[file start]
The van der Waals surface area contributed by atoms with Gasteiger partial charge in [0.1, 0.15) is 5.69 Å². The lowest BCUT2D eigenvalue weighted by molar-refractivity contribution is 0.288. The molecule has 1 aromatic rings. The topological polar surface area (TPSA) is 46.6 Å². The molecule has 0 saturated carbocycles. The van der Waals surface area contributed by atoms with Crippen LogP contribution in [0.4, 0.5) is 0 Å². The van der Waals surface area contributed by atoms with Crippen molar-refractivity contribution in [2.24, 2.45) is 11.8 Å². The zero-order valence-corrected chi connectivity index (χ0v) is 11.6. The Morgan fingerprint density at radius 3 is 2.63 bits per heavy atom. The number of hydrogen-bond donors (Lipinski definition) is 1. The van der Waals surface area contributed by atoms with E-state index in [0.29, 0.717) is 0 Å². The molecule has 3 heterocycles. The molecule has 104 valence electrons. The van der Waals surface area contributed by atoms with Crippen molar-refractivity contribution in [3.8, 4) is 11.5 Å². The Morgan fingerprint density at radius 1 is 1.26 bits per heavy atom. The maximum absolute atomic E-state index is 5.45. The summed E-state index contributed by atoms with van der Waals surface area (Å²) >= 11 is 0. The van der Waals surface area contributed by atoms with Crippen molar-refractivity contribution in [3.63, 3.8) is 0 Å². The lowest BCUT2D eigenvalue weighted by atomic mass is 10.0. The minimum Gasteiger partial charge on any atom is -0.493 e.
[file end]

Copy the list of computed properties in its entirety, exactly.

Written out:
The van der Waals surface area contributed by atoms with Gasteiger partial charge in [0.1, 0.15) is 5.69 Å². The lowest BCUT2D eigenvalue weighted by molar-refractivity contribution is 0.288. The molecule has 1 aromatic rings. The topological polar surface area (TPSA) is 46.6 Å². The molecule has 0 saturated carbocycles. The van der Waals surface area contributed by atoms with Crippen LogP contribution in [0.4, 0.5) is 0 Å². The van der Waals surface area contributed by atoms with Crippen molar-refractivity contribution in [2.24, 2.45) is 11.8 Å². The zero-order valence-corrected chi connectivity index (χ0v) is 11.6. The Morgan fingerprint density at radius 3 is 2.63 bits per heavy atom. The number of hydrogen-bond donors (Lipinski definition) is 1. The van der Waals surface area contributed by atoms with E-state index in [0.29, 0.717) is 0 Å². The molecule has 3 heterocycles. The molecule has 104 valence electrons. The van der Waals surface area contributed by atoms with Crippen molar-refractivity contribution in [3.8, 4) is 11.5 Å². The Morgan fingerprint density at radius 1 is 1.26 bits per heavy atom. The maximum absolute atomic E-state index is 5.45. The summed E-state index contributed by atoms with van der Waals surface area (Å²) >= 11 is 0. The van der Waals surface area contributed by atoms with Crippen molar-refractivity contribution in [3.63, 3.8) is 0 Å². The lowest BCUT2D eigenvalue weighted by atomic mass is 10.0. The minimum Gasteiger partial charge on any atom is -0.493 e.